Some of Nelson's youngest inquiring minds and science enthusiasts are spending this week in the science lab, but the teachers are not who you would expect.
Run by a group called Ministry of Inspiration, talented Garin and Waimea College students have been teaching kids from all over the region in a week-long science or computer camp.
The Ministry of Inspiration formed from the Gifted and Talented Education programme, which set up groups around New Zealand aimed at teaching exceptionally bright kids.
It is run by three volunteer teachers from Garin and Nayland College, and the classes are held in spaces lent by Garin and NMIT.
This week's activities are largely taught by student leaders, with three 14-year-old Garin students Molly Inman, Finlay Langlean and Julia Froeling teaching science.
Molly Inman said most of the activities were hands-on, so they helped with team building and practical thinking.
"A lot of our activities have been building things like egg drops and water bottle rockets, so they have to work in a team," said Molly.
Having student teachers helped create leadership skills, which was something founding Ministry of Inspiration teacher Amy Cornelisen said was important. Mrs Cornelisen, who teaches maths at Garin College, said the camps offered a style of teaching where children were actively learning.
"Their brains are exhausted - there's no sitting, there's more doing," Mrs Cornelisen said as she described the practical experiments and exercises.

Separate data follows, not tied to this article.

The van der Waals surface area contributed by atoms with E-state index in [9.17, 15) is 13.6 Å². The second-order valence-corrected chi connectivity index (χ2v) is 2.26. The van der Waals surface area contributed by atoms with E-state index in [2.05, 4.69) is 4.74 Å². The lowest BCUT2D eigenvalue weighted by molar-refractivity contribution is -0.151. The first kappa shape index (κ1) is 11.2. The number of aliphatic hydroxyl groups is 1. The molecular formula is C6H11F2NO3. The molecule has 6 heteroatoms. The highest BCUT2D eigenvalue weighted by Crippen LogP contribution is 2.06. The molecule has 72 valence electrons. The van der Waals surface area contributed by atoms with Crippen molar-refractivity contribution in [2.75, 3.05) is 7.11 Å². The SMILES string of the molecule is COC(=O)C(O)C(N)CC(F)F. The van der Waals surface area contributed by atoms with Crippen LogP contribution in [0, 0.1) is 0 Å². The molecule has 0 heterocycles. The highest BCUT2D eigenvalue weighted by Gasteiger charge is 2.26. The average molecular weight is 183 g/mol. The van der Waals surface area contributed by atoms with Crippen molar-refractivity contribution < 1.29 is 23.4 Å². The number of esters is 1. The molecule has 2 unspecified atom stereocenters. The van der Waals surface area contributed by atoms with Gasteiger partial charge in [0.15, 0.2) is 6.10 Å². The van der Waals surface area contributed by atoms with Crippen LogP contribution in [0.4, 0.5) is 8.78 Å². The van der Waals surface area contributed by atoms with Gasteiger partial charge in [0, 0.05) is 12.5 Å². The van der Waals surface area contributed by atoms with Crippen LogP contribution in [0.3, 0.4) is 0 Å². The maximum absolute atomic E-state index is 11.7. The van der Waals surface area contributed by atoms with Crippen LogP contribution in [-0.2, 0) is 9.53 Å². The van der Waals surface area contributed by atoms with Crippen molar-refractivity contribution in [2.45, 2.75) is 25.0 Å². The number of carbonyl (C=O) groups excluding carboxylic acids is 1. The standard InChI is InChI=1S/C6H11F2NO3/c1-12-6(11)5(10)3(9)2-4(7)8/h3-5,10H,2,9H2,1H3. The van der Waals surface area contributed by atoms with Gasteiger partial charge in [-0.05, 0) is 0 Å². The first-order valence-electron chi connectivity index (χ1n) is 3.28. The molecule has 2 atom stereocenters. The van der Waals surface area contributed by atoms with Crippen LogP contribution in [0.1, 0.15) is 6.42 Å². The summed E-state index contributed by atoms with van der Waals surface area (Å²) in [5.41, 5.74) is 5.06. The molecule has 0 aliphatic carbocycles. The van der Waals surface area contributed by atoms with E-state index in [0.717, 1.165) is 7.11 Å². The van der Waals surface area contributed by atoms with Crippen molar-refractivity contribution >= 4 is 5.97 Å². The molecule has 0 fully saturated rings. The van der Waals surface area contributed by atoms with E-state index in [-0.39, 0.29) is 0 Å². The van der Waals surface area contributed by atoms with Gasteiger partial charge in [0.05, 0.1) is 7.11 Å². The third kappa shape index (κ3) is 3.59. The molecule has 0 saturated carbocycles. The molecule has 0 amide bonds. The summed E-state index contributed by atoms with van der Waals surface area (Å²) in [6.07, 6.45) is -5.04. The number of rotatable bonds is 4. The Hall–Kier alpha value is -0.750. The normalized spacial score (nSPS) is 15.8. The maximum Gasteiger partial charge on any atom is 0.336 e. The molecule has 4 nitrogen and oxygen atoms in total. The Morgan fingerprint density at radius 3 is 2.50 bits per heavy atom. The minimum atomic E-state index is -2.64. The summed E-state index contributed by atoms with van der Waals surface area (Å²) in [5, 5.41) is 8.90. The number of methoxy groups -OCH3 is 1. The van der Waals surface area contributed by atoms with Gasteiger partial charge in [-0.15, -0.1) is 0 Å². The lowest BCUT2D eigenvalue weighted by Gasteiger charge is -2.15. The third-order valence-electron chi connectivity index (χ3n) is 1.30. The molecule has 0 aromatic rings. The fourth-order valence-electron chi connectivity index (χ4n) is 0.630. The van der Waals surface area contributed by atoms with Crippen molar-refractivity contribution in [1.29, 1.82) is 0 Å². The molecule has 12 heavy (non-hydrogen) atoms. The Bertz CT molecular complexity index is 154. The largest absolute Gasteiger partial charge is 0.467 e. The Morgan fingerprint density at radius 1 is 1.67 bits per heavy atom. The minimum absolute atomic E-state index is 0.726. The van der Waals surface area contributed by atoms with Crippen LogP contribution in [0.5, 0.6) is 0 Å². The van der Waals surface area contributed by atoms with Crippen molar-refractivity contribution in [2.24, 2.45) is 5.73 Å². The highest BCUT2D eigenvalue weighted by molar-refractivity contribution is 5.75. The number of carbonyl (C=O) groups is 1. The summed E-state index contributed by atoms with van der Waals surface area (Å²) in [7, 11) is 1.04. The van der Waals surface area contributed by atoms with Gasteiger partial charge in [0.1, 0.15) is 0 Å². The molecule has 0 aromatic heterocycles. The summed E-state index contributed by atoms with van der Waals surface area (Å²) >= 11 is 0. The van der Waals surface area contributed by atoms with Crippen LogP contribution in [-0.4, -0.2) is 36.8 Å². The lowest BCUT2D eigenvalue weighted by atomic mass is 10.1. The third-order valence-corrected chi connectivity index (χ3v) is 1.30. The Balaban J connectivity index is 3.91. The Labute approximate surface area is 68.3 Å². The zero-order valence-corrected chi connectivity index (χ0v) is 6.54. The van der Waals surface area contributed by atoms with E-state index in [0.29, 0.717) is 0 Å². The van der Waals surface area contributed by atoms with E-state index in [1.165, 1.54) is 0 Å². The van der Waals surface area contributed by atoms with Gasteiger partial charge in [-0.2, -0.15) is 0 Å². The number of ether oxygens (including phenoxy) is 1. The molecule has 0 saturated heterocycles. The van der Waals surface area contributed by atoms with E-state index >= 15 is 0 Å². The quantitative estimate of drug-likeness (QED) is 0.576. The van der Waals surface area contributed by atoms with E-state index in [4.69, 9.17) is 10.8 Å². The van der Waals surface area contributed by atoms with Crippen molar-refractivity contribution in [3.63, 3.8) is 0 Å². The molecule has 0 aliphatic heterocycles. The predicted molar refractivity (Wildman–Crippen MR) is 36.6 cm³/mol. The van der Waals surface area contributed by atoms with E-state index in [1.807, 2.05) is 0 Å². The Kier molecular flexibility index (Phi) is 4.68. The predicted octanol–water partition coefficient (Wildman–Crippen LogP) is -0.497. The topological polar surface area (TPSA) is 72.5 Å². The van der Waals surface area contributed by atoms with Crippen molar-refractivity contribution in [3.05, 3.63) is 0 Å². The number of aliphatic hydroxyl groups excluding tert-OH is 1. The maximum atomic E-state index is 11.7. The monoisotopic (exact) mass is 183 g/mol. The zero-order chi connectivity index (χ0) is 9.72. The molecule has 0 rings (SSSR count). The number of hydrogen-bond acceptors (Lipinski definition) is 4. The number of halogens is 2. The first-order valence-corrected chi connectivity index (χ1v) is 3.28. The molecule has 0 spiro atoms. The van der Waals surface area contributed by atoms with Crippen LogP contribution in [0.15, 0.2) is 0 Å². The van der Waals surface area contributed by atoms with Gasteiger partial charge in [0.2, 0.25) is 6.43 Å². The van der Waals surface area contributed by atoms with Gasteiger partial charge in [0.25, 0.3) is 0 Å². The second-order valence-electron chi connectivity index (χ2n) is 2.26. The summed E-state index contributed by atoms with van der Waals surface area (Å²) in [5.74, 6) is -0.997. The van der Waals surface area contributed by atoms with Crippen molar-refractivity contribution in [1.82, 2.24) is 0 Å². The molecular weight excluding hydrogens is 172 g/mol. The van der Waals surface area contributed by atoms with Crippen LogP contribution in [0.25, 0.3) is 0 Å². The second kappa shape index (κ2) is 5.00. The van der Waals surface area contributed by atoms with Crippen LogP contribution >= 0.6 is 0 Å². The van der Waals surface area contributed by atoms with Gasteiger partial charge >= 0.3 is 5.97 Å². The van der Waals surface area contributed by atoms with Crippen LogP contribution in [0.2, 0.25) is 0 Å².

Fellow Garin teacher Jay Inman said the different learning environment set it apart from the usual teaching in schools.
"We do a lot of hands-on experiments. It's a bit less formal and it's more relaxed."
The camps, which have 38 kids enrolled, teach everything from making dry ice icecream to learning about non-Newtonian matter with slime.
Lara Edmonds, 9, said her favourite part of the camp was getting to know other people who liked science, while Ben Palmer, 9, liked when they made giant gummy bears.
Waimea College 17-year-olds David Vanner and George Harris have been running a computer camp alongside the science one.
David said a big part of what they did was teaching how to problem solve.
As well as attracting naturally academic kids, Mrs Cornelisen said the programme was for anyone who enjoyed science.
"They're just 100 per cent interested in doing whatever stuff we give them," she said.
- © Fairfax NZ News
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